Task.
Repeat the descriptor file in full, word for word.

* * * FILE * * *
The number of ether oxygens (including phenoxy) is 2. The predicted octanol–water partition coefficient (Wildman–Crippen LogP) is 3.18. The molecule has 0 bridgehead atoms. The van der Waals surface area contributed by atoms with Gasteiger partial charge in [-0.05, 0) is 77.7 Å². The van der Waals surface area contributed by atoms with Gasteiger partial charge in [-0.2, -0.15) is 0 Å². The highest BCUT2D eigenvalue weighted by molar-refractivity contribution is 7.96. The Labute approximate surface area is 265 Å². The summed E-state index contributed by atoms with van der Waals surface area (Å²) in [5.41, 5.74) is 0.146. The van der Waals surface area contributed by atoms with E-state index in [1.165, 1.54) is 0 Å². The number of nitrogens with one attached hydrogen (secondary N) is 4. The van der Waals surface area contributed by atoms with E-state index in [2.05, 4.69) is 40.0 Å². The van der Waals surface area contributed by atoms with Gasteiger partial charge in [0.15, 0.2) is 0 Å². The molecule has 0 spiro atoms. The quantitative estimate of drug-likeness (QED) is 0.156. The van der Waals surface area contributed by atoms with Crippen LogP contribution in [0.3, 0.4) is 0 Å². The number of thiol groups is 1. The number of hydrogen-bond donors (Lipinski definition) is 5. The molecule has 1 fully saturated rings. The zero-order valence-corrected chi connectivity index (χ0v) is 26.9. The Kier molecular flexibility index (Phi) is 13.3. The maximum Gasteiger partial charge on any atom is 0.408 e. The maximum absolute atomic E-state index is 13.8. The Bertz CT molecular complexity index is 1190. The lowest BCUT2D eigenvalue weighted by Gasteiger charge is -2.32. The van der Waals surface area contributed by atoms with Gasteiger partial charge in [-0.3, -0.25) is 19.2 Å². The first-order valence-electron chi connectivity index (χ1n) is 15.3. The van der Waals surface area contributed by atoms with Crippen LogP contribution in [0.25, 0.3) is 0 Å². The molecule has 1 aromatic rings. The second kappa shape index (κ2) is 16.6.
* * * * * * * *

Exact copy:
The number of ether oxygens (including phenoxy) is 2. The predicted octanol–water partition coefficient (Wildman–Crippen LogP) is 3.18. The molecule has 0 bridgehead atoms. The van der Waals surface area contributed by atoms with Gasteiger partial charge in [-0.05, 0) is 77.7 Å². The van der Waals surface area contributed by atoms with Gasteiger partial charge in [-0.2, -0.15) is 0 Å². The highest BCUT2D eigenvalue weighted by molar-refractivity contribution is 7.96. The Labute approximate surface area is 265 Å². The summed E-state index contributed by atoms with van der Waals surface area (Å²) in [5.41, 5.74) is 0.146. The van der Waals surface area contributed by atoms with E-state index in [1.165, 1.54) is 0 Å². The number of nitrogens with one attached hydrogen (secondary N) is 4. The van der Waals surface area contributed by atoms with E-state index in [2.05, 4.69) is 40.0 Å². The van der Waals surface area contributed by atoms with Gasteiger partial charge in [0.15, 0.2) is 0 Å². The molecule has 0 spiro atoms. The quantitative estimate of drug-likeness (QED) is 0.156. The van der Waals surface area contributed by atoms with Crippen LogP contribution in [0.3, 0.4) is 0 Å². The number of thiol groups is 1. The number of hydrogen-bond donors (Lipinski definition) is 5. The molecule has 1 fully saturated rings. The zero-order valence-corrected chi connectivity index (χ0v) is 26.9. The Kier molecular flexibility index (Phi) is 13.3. The maximum Gasteiger partial charge on any atom is 0.408 e. The maximum absolute atomic E-state index is 13.8. The Bertz CT molecular complexity index is 1190. The lowest BCUT2D eigenvalue weighted by Gasteiger charge is -2.32. The van der Waals surface area contributed by atoms with Gasteiger partial charge in [-0.3, -0.25) is 19.2 Å². The first-order valence-electron chi connectivity index (χ1n) is 15.3. The van der Waals surface area contributed by atoms with Crippen LogP contribution in [0.25, 0.3) is 0 Å². The molecule has 1 aromatic rings. The second kappa shape index (κ2) is 16.6.